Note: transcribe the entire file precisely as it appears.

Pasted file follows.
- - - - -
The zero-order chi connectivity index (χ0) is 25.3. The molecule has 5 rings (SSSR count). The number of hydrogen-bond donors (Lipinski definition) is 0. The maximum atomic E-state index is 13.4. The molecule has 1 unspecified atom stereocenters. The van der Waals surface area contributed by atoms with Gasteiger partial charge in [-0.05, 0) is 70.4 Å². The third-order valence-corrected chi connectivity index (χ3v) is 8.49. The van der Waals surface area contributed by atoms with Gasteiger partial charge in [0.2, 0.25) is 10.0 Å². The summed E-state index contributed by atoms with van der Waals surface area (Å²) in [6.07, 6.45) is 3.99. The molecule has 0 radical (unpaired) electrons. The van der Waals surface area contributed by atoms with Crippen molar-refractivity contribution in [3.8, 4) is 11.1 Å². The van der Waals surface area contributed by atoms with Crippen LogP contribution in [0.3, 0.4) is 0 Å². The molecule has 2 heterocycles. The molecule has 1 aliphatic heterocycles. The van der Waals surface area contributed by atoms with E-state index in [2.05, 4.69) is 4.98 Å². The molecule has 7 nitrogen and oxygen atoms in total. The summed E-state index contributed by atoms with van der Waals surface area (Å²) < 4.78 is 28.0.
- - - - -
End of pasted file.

The zero-order chi connectivity index (χ0) is 25.3. The molecule has 5 rings (SSSR count). The number of hydrogen-bond donors (Lipinski definition) is 0. The maximum atomic E-state index is 13.4. The molecule has 1 unspecified atom stereocenters. The van der Waals surface area contributed by atoms with Gasteiger partial charge in [-0.05, 0) is 70.4 Å². The third-order valence-corrected chi connectivity index (χ3v) is 8.49. The van der Waals surface area contributed by atoms with Gasteiger partial charge in [0.2, 0.25) is 10.0 Å². The summed E-state index contributed by atoms with van der Waals surface area (Å²) in [6.07, 6.45) is 3.99. The molecule has 0 radical (unpaired) electrons. The van der Waals surface area contributed by atoms with Crippen molar-refractivity contribution in [3.8, 4) is 11.1 Å². The van der Waals surface area contributed by atoms with Crippen LogP contribution in [0.3, 0.4) is 0 Å². The molecule has 2 heterocycles. The molecule has 1 aliphatic heterocycles. The van der Waals surface area contributed by atoms with E-state index in [2.05, 4.69) is 4.98 Å². The molecule has 7 nitrogen and oxygen atoms in total. The summed E-state index contributed by atoms with van der Waals surface area (Å²) < 4.78 is 28.0.